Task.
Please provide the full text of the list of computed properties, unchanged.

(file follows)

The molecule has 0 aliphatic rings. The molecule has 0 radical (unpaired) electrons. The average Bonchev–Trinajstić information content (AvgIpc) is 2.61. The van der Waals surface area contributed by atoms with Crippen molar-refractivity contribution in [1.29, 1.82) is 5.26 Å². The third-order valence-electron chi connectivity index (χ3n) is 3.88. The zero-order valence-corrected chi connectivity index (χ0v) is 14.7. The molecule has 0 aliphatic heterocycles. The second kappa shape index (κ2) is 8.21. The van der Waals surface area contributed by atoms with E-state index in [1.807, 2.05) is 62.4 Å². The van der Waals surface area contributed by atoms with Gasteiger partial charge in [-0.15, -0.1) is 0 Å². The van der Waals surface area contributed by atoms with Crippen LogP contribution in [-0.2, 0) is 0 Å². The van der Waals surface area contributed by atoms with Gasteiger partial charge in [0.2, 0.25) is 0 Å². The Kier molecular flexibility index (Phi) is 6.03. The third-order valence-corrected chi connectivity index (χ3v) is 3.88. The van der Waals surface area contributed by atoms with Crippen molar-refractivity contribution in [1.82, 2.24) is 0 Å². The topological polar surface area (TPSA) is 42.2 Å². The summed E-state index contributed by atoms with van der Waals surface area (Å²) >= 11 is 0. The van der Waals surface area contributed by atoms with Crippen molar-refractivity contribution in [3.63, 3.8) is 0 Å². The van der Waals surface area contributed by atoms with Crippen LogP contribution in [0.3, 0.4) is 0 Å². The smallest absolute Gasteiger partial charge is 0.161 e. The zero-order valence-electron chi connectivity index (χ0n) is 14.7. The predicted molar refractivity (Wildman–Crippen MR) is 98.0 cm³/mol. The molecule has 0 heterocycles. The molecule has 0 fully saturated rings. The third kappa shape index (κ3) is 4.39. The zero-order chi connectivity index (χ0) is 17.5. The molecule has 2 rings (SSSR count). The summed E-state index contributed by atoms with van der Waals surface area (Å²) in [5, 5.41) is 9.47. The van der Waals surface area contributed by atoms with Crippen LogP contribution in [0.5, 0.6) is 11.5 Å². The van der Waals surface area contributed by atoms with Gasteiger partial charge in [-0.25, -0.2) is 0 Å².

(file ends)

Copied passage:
The molecule has 0 aliphatic rings. The molecule has 0 radical (unpaired) electrons. The average Bonchev–Trinajstić information content (AvgIpc) is 2.61. The van der Waals surface area contributed by atoms with Crippen molar-refractivity contribution in [1.29, 1.82) is 5.26 Å². The third-order valence-electron chi connectivity index (χ3n) is 3.88. The zero-order valence-corrected chi connectivity index (χ0v) is 14.7. The molecule has 0 aliphatic heterocycles. The second kappa shape index (κ2) is 8.21. The van der Waals surface area contributed by atoms with E-state index in [1.807, 2.05) is 62.4 Å². The van der Waals surface area contributed by atoms with Gasteiger partial charge in [-0.15, -0.1) is 0 Å². The van der Waals surface area contributed by atoms with Crippen LogP contribution in [-0.2, 0) is 0 Å². The van der Waals surface area contributed by atoms with Gasteiger partial charge in [0.2, 0.25) is 0 Å². The Kier molecular flexibility index (Phi) is 6.03. The third-order valence-corrected chi connectivity index (χ3v) is 3.88. The van der Waals surface area contributed by atoms with Crippen molar-refractivity contribution in [1.82, 2.24) is 0 Å². The topological polar surface area (TPSA) is 42.2 Å². The summed E-state index contributed by atoms with van der Waals surface area (Å²) >= 11 is 0. The van der Waals surface area contributed by atoms with Crippen molar-refractivity contribution in [3.63, 3.8) is 0 Å². The van der Waals surface area contributed by atoms with Crippen LogP contribution in [0.3, 0.4) is 0 Å². The smallest absolute Gasteiger partial charge is 0.161 e. The zero-order valence-electron chi connectivity index (χ0n) is 14.7. The predicted molar refractivity (Wildman–Crippen MR) is 98.0 cm³/mol. The molecule has 0 heterocycles. The molecule has 0 fully saturated rings. The third kappa shape index (κ3) is 4.39. The zero-order chi connectivity index (χ0) is 17.5. The molecule has 2 rings (SSSR count). The summed E-state index contributed by atoms with van der Waals surface area (Å²) in [5, 5.41) is 9.47. The van der Waals surface area contributed by atoms with Crippen LogP contribution in [0.5, 0.6) is 11.5 Å². The van der Waals surface area contributed by atoms with Gasteiger partial charge in [-0.25, -0.2) is 0 Å².